It would be disheartening enough if it were just simply that Christians felt pressured to support a dangerous, manifestly anti-Christian movement based on neo-Marxist ideology. It’s worse, however, that by related words and deeds, many of these same Christians appear to insinuate that the BLM movement can provide something that the gospel cannot.
Christians Led the Modern Charge to Peacefully End Injustice
The idea that the gospel is not enough to defeat evil is a belief that could severely hamper the work of the Kingdom. Thankfully, the history of the last two centuries is enough to prove otherwise.
Many of the most influential and successful abolitionists were Christians who used the Bible to soften the hearts of men and win the fight to end the horrible practice of slavery in the West. Picking up where Christian Quaker abolitionists left off, evangelical Anglican William Wilberforce was the driving force behind the British Empire’s ban on the slave trade in 1807. Ultimately, the efforts of Wilberforce and the movement he spearheaded with fellow Anglican Thomas Clarkson led to the Slavery Abolition Act of 1833, ending slavery throughout the British Empire.
Deep Christian faith was also at the heart of the work done by John G. Fee, one of the leading Southern abolitionists. In 1855, Fee founded Berea College “in the midst of many privations and persecutions to preach and apply a gospel of impartial love.” Berea was the first non-segregated college in the South to admit black and Caucasian students, and its motto — “God has made of one blood all peoples of the earth” — was lifted directly from the Bible’s Acts 17:26.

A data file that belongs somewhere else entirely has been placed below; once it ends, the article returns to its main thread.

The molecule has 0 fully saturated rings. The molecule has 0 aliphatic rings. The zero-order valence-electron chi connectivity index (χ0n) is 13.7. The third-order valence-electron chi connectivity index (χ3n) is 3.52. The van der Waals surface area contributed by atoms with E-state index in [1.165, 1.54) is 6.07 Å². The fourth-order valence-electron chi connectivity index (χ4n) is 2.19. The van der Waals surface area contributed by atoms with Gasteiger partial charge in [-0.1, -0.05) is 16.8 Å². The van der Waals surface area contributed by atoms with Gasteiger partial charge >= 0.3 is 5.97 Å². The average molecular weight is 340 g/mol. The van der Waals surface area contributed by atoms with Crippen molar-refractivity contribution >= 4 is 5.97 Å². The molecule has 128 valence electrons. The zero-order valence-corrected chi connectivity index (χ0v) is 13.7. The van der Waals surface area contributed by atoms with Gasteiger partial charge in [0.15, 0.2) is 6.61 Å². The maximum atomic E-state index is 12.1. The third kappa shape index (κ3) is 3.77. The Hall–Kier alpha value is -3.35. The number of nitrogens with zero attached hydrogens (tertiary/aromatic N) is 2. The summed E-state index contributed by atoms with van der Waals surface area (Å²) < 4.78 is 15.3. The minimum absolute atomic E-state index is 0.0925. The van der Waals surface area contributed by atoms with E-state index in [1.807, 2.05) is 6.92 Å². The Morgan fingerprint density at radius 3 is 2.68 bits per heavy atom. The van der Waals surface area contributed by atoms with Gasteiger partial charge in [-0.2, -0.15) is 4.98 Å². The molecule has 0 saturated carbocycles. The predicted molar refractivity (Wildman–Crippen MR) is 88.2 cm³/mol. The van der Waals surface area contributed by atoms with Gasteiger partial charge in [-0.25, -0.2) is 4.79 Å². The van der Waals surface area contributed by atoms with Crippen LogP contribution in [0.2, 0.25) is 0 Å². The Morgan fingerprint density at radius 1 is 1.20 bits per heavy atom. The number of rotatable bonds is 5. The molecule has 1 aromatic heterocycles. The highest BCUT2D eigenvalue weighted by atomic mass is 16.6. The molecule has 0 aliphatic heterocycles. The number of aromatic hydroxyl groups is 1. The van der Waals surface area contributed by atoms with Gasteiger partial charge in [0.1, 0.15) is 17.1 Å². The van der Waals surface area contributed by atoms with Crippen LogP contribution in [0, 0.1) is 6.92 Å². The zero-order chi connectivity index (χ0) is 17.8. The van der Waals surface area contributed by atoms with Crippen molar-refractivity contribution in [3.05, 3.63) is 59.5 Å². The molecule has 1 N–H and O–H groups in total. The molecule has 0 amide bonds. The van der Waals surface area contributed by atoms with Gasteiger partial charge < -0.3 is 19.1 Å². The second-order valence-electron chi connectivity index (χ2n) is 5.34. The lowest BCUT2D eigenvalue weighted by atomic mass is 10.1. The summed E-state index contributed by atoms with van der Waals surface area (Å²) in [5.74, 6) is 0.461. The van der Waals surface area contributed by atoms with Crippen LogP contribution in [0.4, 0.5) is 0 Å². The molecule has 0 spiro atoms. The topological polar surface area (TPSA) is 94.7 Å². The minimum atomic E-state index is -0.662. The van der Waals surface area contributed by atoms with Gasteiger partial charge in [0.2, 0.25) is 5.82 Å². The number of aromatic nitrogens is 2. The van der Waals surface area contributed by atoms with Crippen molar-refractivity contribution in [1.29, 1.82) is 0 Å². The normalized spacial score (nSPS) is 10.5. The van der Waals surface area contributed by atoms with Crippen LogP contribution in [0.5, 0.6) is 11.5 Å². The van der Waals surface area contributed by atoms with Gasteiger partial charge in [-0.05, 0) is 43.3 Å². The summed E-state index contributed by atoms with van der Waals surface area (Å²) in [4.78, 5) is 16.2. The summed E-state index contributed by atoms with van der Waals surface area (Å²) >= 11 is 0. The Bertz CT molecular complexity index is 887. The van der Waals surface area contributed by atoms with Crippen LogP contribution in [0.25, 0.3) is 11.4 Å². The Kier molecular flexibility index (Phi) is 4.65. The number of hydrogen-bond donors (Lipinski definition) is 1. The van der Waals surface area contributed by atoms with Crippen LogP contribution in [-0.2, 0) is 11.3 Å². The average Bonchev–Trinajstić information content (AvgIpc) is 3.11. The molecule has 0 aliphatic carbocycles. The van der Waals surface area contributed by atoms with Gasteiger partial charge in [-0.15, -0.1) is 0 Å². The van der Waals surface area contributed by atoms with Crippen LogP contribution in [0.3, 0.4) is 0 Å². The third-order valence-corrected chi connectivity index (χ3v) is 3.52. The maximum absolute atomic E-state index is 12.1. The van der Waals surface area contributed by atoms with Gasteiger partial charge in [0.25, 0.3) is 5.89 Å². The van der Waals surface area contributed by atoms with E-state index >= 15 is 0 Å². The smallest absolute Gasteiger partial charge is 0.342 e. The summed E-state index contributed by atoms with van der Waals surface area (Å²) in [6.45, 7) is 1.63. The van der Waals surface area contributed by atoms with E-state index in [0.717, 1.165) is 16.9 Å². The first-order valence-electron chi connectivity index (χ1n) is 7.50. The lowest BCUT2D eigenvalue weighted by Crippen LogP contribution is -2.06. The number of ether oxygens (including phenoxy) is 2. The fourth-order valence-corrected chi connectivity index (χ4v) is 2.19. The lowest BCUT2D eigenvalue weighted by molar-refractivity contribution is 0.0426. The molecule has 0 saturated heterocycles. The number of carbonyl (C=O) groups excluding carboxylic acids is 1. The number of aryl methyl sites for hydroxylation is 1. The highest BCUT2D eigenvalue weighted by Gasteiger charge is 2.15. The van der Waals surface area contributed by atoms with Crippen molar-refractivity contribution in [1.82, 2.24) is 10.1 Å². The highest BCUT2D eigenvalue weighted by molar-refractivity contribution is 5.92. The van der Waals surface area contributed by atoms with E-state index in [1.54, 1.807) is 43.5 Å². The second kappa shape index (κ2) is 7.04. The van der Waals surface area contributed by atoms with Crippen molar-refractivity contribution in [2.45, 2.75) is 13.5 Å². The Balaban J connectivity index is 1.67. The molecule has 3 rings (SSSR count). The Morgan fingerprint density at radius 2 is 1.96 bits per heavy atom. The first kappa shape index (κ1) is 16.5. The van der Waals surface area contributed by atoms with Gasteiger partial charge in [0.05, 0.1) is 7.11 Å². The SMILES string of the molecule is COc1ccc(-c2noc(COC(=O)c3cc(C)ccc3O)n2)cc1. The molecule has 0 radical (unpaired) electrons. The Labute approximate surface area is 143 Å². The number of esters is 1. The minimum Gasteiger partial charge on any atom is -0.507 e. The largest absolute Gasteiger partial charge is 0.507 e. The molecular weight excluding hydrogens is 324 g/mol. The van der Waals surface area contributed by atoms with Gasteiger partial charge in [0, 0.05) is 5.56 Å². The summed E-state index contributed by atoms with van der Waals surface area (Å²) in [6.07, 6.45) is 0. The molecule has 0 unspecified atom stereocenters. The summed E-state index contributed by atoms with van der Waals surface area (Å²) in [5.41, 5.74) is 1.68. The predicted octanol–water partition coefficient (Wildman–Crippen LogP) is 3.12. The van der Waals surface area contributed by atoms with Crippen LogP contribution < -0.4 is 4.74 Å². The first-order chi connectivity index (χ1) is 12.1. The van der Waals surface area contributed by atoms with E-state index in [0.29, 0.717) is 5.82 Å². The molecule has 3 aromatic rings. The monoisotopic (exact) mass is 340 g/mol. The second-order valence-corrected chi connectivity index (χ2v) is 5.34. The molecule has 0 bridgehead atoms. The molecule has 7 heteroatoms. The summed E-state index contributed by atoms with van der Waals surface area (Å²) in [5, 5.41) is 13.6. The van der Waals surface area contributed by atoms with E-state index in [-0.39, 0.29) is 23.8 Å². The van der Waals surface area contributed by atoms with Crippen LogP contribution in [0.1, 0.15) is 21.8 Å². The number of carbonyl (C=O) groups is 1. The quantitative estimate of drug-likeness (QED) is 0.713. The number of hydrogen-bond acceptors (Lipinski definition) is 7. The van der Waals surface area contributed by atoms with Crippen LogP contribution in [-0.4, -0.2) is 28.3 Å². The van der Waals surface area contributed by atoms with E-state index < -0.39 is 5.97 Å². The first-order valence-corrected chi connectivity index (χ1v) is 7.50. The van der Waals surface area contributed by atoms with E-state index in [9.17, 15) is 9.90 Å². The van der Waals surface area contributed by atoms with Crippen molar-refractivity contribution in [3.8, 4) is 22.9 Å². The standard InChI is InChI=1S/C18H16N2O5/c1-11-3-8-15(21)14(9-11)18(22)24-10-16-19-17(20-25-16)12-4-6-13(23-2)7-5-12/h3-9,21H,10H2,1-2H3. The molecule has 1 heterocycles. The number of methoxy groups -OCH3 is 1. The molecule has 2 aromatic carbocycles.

In his autobiography, Fee writes the biblical command to “love thy neighbor as thyself” was “pressed upon his conscience.” Throughout his life, he strived to wholly embrace that principle and live it “in honest practice.”
Led by Martin Luther King, Jr. several Christian ministers including Ralph Abernathy, Fred Shuttlesworth, and Hosea Williams joined to found the influential Southern Christian Leadership Conference that served as the spiritual and ideological backbone of the civil rights movement in the 1960s and beyond. The gospel’s message of neighborly love was the forefront of their purpose and the centerpiece of their advocacy for non-violence as embodied by Matthew 5:38-40.